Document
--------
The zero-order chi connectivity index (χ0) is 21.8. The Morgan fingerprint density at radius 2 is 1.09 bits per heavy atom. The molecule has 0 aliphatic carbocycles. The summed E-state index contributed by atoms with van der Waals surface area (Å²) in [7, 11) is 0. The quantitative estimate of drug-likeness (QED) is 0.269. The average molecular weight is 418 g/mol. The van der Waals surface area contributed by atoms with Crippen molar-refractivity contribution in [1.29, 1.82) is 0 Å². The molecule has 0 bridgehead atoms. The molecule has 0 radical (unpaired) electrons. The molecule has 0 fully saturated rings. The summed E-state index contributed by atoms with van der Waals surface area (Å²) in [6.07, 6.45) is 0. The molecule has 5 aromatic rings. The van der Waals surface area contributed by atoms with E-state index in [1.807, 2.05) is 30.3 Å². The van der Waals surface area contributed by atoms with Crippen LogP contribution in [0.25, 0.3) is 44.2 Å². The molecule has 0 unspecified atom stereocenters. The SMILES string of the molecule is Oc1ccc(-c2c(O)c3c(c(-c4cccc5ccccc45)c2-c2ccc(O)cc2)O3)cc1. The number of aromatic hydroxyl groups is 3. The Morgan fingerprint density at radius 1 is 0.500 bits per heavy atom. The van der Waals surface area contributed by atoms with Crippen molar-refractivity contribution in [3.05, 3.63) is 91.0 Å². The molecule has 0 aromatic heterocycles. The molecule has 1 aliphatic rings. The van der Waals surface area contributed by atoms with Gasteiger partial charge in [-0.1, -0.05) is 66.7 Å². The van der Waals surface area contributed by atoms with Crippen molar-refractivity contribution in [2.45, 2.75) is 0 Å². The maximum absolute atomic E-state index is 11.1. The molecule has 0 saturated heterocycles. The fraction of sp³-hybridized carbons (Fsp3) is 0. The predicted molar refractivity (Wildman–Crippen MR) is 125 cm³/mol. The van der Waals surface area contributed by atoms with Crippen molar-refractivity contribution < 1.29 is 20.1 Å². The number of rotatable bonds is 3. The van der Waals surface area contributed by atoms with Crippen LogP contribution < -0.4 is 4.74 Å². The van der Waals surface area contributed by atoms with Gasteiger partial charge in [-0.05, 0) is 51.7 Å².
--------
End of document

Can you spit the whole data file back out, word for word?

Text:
The zero-order chi connectivity index (χ0) is 21.8. The Morgan fingerprint density at radius 2 is 1.09 bits per heavy atom. The molecule has 0 aliphatic carbocycles. The summed E-state index contributed by atoms with van der Waals surface area (Å²) in [7, 11) is 0. The quantitative estimate of drug-likeness (QED) is 0.269. The average molecular weight is 418 g/mol. The van der Waals surface area contributed by atoms with Crippen molar-refractivity contribution in [1.29, 1.82) is 0 Å². The molecule has 0 bridgehead atoms. The molecule has 0 radical (unpaired) electrons. The molecule has 0 fully saturated rings. The summed E-state index contributed by atoms with van der Waals surface area (Å²) in [6.07, 6.45) is 0. The molecule has 5 aromatic rings. The van der Waals surface area contributed by atoms with E-state index in [1.807, 2.05) is 30.3 Å². The van der Waals surface area contributed by atoms with Crippen LogP contribution in [0.25, 0.3) is 44.2 Å². The molecule has 0 unspecified atom stereocenters. The SMILES string of the molecule is Oc1ccc(-c2c(O)c3c(c(-c4cccc5ccccc45)c2-c2ccc(O)cc2)O3)cc1. The number of aromatic hydroxyl groups is 3. The Morgan fingerprint density at radius 1 is 0.500 bits per heavy atom. The van der Waals surface area contributed by atoms with Crippen molar-refractivity contribution in [3.05, 3.63) is 91.0 Å². The molecule has 0 aromatic heterocycles. The molecule has 1 aliphatic rings. The van der Waals surface area contributed by atoms with Gasteiger partial charge in [-0.1, -0.05) is 66.7 Å². The van der Waals surface area contributed by atoms with Crippen molar-refractivity contribution in [2.45, 2.75) is 0 Å². The maximum absolute atomic E-state index is 11.1. The molecule has 0 saturated heterocycles. The fraction of sp³-hybridized carbons (Fsp3) is 0. The predicted molar refractivity (Wildman–Crippen MR) is 125 cm³/mol. The van der Waals surface area contributed by atoms with Crippen molar-refractivity contribution < 1.29 is 20.1 Å². The number of rotatable bonds is 3. The van der Waals surface area contributed by atoms with Crippen LogP contribution < -0.4 is 4.74 Å². The van der Waals surface area contributed by atoms with Gasteiger partial charge in [-0.05, 0) is 51.7 Å².